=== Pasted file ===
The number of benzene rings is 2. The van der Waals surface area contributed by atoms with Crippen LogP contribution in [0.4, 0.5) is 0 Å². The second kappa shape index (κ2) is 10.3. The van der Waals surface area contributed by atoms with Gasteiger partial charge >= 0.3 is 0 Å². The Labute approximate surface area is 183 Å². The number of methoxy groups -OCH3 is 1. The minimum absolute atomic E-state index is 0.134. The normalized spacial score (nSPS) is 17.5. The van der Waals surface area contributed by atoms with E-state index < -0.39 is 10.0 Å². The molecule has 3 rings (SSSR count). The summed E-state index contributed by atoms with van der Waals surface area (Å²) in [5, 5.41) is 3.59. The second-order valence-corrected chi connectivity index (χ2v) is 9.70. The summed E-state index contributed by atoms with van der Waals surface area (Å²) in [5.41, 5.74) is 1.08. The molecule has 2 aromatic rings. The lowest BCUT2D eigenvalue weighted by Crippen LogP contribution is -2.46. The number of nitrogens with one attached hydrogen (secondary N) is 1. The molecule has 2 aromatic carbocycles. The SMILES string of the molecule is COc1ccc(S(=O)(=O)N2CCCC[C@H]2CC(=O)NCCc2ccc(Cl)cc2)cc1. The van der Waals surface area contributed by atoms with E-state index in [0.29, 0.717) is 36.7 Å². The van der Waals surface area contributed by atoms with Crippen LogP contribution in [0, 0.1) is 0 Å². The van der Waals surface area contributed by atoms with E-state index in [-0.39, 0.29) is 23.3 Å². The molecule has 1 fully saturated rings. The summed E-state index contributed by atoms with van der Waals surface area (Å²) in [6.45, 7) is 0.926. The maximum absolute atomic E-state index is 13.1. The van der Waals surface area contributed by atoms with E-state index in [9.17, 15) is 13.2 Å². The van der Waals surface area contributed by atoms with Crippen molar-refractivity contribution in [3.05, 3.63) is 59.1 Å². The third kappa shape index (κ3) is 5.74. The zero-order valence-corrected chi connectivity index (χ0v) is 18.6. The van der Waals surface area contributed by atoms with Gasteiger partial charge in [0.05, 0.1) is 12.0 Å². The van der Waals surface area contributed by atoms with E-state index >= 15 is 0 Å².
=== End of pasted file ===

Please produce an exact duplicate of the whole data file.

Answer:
The number of benzene rings is 2. The van der Waals surface area contributed by atoms with Crippen LogP contribution in [0.4, 0.5) is 0 Å². The second kappa shape index (κ2) is 10.3. The van der Waals surface area contributed by atoms with Gasteiger partial charge >= 0.3 is 0 Å². The Labute approximate surface area is 183 Å². The number of methoxy groups -OCH3 is 1. The minimum absolute atomic E-state index is 0.134. The normalized spacial score (nSPS) is 17.5. The van der Waals surface area contributed by atoms with E-state index < -0.39 is 10.0 Å². The molecule has 3 rings (SSSR count). The summed E-state index contributed by atoms with van der Waals surface area (Å²) in [5, 5.41) is 3.59. The second-order valence-corrected chi connectivity index (χ2v) is 9.70. The summed E-state index contributed by atoms with van der Waals surface area (Å²) in [5.41, 5.74) is 1.08. The molecule has 2 aromatic rings. The lowest BCUT2D eigenvalue weighted by Crippen LogP contribution is -2.46. The number of nitrogens with one attached hydrogen (secondary N) is 1. The molecule has 2 aromatic carbocycles. The SMILES string of the molecule is COc1ccc(S(=O)(=O)N2CCCC[C@H]2CC(=O)NCCc2ccc(Cl)cc2)cc1. The van der Waals surface area contributed by atoms with E-state index in [0.29, 0.717) is 36.7 Å². The van der Waals surface area contributed by atoms with Crippen LogP contribution in [0, 0.1) is 0 Å². The van der Waals surface area contributed by atoms with E-state index in [-0.39, 0.29) is 23.3 Å². The molecule has 1 fully saturated rings. The summed E-state index contributed by atoms with van der Waals surface area (Å²) in [6.45, 7) is 0.926. The maximum absolute atomic E-state index is 13.1. The van der Waals surface area contributed by atoms with E-state index in [9.17, 15) is 13.2 Å². The van der Waals surface area contributed by atoms with Crippen molar-refractivity contribution in [3.05, 3.63) is 59.1 Å². The third kappa shape index (κ3) is 5.74. The zero-order valence-corrected chi connectivity index (χ0v) is 18.6. The van der Waals surface area contributed by atoms with Gasteiger partial charge in [0.05, 0.1) is 12.0 Å². The van der Waals surface area contributed by atoms with E-state index >= 15 is 0 Å².